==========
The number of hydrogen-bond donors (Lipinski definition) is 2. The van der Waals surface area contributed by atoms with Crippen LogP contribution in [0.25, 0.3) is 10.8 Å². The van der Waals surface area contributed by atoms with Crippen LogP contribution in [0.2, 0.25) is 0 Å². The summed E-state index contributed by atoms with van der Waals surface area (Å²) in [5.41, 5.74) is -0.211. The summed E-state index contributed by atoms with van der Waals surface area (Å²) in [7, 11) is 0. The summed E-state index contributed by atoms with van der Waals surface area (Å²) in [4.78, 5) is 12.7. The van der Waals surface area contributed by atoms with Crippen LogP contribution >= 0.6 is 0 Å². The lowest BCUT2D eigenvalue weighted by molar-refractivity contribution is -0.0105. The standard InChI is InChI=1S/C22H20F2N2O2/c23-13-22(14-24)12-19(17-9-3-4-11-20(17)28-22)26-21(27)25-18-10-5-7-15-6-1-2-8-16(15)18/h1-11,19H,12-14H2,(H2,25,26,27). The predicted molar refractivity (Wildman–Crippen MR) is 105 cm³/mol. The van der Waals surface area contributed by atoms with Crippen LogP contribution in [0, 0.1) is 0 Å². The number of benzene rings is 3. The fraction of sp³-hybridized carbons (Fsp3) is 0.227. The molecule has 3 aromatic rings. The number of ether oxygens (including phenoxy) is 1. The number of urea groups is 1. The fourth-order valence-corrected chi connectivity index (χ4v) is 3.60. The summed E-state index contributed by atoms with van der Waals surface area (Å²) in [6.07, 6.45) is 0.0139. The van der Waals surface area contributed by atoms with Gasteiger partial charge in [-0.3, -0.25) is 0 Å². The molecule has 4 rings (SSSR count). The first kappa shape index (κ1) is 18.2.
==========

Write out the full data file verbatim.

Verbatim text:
The number of hydrogen-bond donors (Lipinski definition) is 2. The van der Waals surface area contributed by atoms with Crippen LogP contribution in [0.25, 0.3) is 10.8 Å². The van der Waals surface area contributed by atoms with Crippen LogP contribution in [0.2, 0.25) is 0 Å². The summed E-state index contributed by atoms with van der Waals surface area (Å²) in [5.41, 5.74) is -0.211. The summed E-state index contributed by atoms with van der Waals surface area (Å²) in [7, 11) is 0. The summed E-state index contributed by atoms with van der Waals surface area (Å²) in [4.78, 5) is 12.7. The van der Waals surface area contributed by atoms with Crippen LogP contribution >= 0.6 is 0 Å². The lowest BCUT2D eigenvalue weighted by molar-refractivity contribution is -0.0105. The standard InChI is InChI=1S/C22H20F2N2O2/c23-13-22(14-24)12-19(17-9-3-4-11-20(17)28-22)26-21(27)25-18-10-5-7-15-6-1-2-8-16(15)18/h1-11,19H,12-14H2,(H2,25,26,27). The predicted molar refractivity (Wildman–Crippen MR) is 105 cm³/mol. The van der Waals surface area contributed by atoms with Crippen LogP contribution in [0, 0.1) is 0 Å². The number of benzene rings is 3. The fraction of sp³-hybridized carbons (Fsp3) is 0.227. The molecule has 3 aromatic rings. The number of ether oxygens (including phenoxy) is 1. The number of urea groups is 1. The fourth-order valence-corrected chi connectivity index (χ4v) is 3.60. The summed E-state index contributed by atoms with van der Waals surface area (Å²) in [6.07, 6.45) is 0.0139. The van der Waals surface area contributed by atoms with Gasteiger partial charge in [-0.3, -0.25) is 0 Å². The molecule has 4 rings (SSSR count). The first kappa shape index (κ1) is 18.2.